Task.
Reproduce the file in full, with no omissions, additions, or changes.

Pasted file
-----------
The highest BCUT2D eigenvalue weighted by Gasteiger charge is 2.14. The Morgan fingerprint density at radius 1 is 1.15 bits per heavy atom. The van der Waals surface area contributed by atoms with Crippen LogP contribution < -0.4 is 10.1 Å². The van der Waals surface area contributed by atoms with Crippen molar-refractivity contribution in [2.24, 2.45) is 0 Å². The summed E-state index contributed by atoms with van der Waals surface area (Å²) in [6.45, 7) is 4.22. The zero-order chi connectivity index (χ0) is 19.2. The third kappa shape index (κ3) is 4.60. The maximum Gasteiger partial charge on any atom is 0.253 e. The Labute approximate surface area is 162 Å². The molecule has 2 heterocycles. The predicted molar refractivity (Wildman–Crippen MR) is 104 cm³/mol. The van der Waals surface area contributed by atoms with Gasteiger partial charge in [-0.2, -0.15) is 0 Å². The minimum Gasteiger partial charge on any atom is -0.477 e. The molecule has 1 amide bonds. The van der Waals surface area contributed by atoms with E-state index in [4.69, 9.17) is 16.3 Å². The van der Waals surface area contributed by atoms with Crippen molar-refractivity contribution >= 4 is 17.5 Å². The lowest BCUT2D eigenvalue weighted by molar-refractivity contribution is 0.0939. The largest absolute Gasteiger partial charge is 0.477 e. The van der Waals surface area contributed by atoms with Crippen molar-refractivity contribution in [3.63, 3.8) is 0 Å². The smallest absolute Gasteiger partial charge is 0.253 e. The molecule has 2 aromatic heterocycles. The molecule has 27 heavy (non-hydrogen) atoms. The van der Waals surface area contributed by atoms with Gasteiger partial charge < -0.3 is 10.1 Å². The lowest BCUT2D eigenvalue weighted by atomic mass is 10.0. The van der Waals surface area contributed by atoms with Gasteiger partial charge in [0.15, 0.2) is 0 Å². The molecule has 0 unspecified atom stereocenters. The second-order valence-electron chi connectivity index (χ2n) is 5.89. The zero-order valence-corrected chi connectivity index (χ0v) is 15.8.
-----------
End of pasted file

The highest BCUT2D eigenvalue weighted by Gasteiger charge is 2.14. The Morgan fingerprint density at radius 1 is 1.15 bits per heavy atom. The van der Waals surface area contributed by atoms with Crippen LogP contribution < -0.4 is 10.1 Å². The van der Waals surface area contributed by atoms with Crippen molar-refractivity contribution in [2.24, 2.45) is 0 Å². The summed E-state index contributed by atoms with van der Waals surface area (Å²) in [6.45, 7) is 4.22. The zero-order chi connectivity index (χ0) is 19.2. The third kappa shape index (κ3) is 4.60. The maximum Gasteiger partial charge on any atom is 0.253 e. The Labute approximate surface area is 162 Å². The molecule has 2 heterocycles. The predicted molar refractivity (Wildman–Crippen MR) is 104 cm³/mol. The van der Waals surface area contributed by atoms with Gasteiger partial charge in [-0.2, -0.15) is 0 Å². The minimum Gasteiger partial charge on any atom is -0.477 e. The molecule has 1 amide bonds. The van der Waals surface area contributed by atoms with E-state index in [4.69, 9.17) is 16.3 Å². The van der Waals surface area contributed by atoms with Crippen molar-refractivity contribution >= 4 is 17.5 Å². The lowest BCUT2D eigenvalue weighted by molar-refractivity contribution is 0.0939. The largest absolute Gasteiger partial charge is 0.477 e. The van der Waals surface area contributed by atoms with Crippen molar-refractivity contribution in [3.63, 3.8) is 0 Å². The smallest absolute Gasteiger partial charge is 0.253 e. The molecule has 2 aromatic heterocycles. The molecule has 27 heavy (non-hydrogen) atoms. The van der Waals surface area contributed by atoms with Gasteiger partial charge < -0.3 is 10.1 Å². The lowest BCUT2D eigenvalue weighted by atomic mass is 10.0. The van der Waals surface area contributed by atoms with Gasteiger partial charge in [0.15, 0.2) is 0 Å². The molecule has 0 unspecified atom stereocenters. The second-order valence-electron chi connectivity index (χ2n) is 5.89. The zero-order valence-corrected chi connectivity index (χ0v) is 15.8.